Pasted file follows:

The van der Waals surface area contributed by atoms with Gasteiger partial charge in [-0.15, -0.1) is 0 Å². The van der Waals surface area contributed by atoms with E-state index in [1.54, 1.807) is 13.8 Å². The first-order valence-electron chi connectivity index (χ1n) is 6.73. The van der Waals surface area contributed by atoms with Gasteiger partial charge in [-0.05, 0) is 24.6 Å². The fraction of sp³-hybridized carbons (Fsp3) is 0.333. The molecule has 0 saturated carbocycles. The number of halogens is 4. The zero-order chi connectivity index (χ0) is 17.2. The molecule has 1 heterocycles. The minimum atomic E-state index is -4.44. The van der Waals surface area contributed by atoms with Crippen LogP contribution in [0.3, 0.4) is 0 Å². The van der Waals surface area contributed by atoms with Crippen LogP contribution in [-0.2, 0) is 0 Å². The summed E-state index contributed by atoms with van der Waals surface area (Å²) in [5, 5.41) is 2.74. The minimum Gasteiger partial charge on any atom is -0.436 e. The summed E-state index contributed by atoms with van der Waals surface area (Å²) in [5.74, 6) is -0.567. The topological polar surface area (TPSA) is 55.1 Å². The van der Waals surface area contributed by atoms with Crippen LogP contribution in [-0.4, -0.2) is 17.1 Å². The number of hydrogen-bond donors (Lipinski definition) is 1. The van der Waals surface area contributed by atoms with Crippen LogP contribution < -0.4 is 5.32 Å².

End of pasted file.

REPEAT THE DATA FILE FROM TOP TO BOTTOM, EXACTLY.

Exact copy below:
The van der Waals surface area contributed by atoms with Gasteiger partial charge in [-0.15, -0.1) is 0 Å². The van der Waals surface area contributed by atoms with E-state index in [1.54, 1.807) is 13.8 Å². The first-order valence-electron chi connectivity index (χ1n) is 6.73. The van der Waals surface area contributed by atoms with Gasteiger partial charge in [-0.05, 0) is 24.6 Å². The fraction of sp³-hybridized carbons (Fsp3) is 0.333. The molecule has 0 saturated carbocycles. The number of halogens is 4. The zero-order chi connectivity index (χ0) is 17.2. The molecule has 1 heterocycles. The minimum atomic E-state index is -4.44. The van der Waals surface area contributed by atoms with Crippen LogP contribution in [0.3, 0.4) is 0 Å². The van der Waals surface area contributed by atoms with Crippen LogP contribution in [-0.2, 0) is 0 Å². The summed E-state index contributed by atoms with van der Waals surface area (Å²) in [5, 5.41) is 2.74. The minimum Gasteiger partial charge on any atom is -0.436 e. The summed E-state index contributed by atoms with van der Waals surface area (Å²) in [5.74, 6) is -0.567. The topological polar surface area (TPSA) is 55.1 Å². The van der Waals surface area contributed by atoms with Crippen LogP contribution in [-0.4, -0.2) is 17.1 Å². The number of hydrogen-bond donors (Lipinski definition) is 1. The van der Waals surface area contributed by atoms with Crippen LogP contribution < -0.4 is 5.32 Å².